A former assistant attorney general in New York state is raising money and preparing to challenge Assemblyman Bob Reilly, D-Newtonville, in next years 109th district election.
Jennifer Whalen, a small businesswoman in Colonie threw her first fundraiser on Thursday, Dec. 3 and is planning a bid for Reilly's seat. The 109th district covers Colonie, Clifton Park and Halfmoon.
Whalen is calling for common sense solutions to get our economy back on track, cap and cut property taxes and rein in spending to reform government and make it work for the people and not the politicians, according to a statement.
"The politicians in Albany had their chance to help our families and seniors. They failed and now it's time for regular people like us to get the job done," said Whalen.
"As a small businesswoman, I know how hard it is to build a business and make our community a better place. As a former Assistant Attorney General, I've fought to protect taxpayers by prosecuting wrongdoing. As a wife and mother of two boys, I understand how difficult it is to balance work and family life. It seems like the politicians in Albany have forgotten they're supposed to be working for real people and not the special interests. That kind of attitude must change," Whalen said.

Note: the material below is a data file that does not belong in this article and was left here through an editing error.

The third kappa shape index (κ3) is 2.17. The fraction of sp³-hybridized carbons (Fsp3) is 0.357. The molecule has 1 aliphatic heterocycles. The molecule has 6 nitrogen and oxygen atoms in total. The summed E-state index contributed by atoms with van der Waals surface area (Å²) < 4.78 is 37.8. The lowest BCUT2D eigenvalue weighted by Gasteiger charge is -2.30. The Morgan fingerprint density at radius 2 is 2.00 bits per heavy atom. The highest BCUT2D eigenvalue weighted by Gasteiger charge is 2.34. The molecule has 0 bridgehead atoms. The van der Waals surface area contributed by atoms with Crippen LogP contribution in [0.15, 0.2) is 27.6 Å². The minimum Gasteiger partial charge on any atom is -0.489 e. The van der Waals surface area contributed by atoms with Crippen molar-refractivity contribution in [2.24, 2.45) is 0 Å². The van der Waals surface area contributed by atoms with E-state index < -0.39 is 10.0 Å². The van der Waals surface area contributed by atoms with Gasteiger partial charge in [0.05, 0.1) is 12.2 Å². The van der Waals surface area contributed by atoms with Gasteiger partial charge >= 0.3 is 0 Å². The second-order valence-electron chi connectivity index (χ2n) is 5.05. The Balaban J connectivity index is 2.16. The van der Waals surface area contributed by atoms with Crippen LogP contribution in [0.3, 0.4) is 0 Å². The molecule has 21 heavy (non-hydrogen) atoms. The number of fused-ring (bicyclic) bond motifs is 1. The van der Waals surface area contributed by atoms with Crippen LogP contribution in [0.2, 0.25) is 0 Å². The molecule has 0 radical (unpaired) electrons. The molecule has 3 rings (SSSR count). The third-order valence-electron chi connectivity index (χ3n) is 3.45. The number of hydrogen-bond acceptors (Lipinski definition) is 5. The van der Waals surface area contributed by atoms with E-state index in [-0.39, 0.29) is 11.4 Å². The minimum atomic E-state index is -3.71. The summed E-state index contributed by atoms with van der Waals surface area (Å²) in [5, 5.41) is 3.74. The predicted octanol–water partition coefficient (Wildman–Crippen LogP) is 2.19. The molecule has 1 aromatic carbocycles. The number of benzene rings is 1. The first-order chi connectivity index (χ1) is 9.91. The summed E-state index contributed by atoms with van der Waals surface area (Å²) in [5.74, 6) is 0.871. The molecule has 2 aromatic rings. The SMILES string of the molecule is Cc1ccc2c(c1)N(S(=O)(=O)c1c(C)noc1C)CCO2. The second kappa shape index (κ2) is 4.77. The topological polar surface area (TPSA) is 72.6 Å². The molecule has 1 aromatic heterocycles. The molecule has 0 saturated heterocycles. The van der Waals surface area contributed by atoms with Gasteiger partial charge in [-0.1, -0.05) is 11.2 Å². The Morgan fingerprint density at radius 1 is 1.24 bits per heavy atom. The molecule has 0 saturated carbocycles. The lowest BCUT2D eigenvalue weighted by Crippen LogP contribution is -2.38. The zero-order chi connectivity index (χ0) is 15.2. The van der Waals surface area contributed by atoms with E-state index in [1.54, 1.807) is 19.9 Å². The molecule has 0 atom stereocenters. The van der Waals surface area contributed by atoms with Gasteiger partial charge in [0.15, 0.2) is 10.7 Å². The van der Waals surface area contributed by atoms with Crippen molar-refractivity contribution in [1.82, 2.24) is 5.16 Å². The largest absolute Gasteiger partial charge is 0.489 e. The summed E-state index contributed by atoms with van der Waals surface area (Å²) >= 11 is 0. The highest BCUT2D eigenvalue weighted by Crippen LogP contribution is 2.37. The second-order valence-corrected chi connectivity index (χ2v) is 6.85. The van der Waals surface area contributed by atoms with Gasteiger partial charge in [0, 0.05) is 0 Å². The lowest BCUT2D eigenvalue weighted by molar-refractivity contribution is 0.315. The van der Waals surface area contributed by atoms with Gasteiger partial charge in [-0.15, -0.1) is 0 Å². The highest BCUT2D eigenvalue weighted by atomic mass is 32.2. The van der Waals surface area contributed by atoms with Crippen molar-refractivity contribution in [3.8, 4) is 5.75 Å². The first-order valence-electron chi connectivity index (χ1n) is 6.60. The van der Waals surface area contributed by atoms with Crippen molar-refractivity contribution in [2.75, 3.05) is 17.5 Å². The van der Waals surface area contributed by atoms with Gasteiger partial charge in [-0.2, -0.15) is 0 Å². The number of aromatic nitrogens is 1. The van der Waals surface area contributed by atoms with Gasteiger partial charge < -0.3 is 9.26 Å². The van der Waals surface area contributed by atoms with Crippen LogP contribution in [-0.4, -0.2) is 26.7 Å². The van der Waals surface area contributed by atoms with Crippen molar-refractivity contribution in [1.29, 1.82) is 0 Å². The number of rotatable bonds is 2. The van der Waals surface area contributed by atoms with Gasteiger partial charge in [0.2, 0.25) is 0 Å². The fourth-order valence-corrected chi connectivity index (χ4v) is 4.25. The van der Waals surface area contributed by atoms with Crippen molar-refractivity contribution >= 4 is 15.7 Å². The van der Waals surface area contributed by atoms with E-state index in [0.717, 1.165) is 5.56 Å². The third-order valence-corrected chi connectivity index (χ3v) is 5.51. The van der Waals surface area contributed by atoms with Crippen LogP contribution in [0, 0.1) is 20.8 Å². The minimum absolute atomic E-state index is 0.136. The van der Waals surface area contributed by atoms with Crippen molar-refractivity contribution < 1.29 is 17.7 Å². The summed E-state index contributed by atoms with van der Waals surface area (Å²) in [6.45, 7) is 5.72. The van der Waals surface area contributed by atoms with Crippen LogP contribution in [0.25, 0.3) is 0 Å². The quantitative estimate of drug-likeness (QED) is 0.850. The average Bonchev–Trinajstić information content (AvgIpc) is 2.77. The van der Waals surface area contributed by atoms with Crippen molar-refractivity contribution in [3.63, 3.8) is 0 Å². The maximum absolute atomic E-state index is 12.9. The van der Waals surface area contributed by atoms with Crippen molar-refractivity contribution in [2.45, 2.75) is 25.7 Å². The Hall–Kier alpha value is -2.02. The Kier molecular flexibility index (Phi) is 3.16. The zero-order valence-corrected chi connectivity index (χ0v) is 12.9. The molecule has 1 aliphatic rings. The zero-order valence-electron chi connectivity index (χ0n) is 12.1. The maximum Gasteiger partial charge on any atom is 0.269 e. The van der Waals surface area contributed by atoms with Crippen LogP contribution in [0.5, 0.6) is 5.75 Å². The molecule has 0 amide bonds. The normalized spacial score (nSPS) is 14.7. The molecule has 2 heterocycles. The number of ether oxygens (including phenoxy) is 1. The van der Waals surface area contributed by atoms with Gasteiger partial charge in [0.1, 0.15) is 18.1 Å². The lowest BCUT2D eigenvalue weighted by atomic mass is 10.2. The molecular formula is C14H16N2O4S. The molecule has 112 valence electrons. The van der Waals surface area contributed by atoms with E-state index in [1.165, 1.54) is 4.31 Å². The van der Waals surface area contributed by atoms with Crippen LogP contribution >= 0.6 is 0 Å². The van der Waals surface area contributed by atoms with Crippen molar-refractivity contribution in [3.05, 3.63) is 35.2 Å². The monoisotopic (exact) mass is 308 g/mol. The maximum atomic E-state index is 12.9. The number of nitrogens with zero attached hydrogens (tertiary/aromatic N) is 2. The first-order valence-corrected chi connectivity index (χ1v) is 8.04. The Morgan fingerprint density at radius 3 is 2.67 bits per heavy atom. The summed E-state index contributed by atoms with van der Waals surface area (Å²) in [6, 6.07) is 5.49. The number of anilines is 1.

Whalen graduated from Albany Law School and Georgetown University, and worked as a prosecutor as assistant council for the New York State Racing and Wagering Board. She has also worked as assistant attorney general in the New York State department of law and helped recover funds stolen from attorneys, according to information from her campaign. In 2001 she started the Whalen Group, a residential and commercial real estate firm.
"This exploration period is the first step. In the coming months, I will be talking directly with the residents of the 109th Assembly District on how we can cap and cut taxes and wasteful spending, get our economy back on track and restore faith in government," said Whalen.
She lives Colonie with her husband, gastroenterologist Dr. Matthew Ben, and their two boys, Leland, 9, and Reade, 8.
"My children mean the world to me and it's to ensure they have the opportunities to pursue their own dreams and stay here in New York that I am so passionate about turning things around in our state," Whalen said.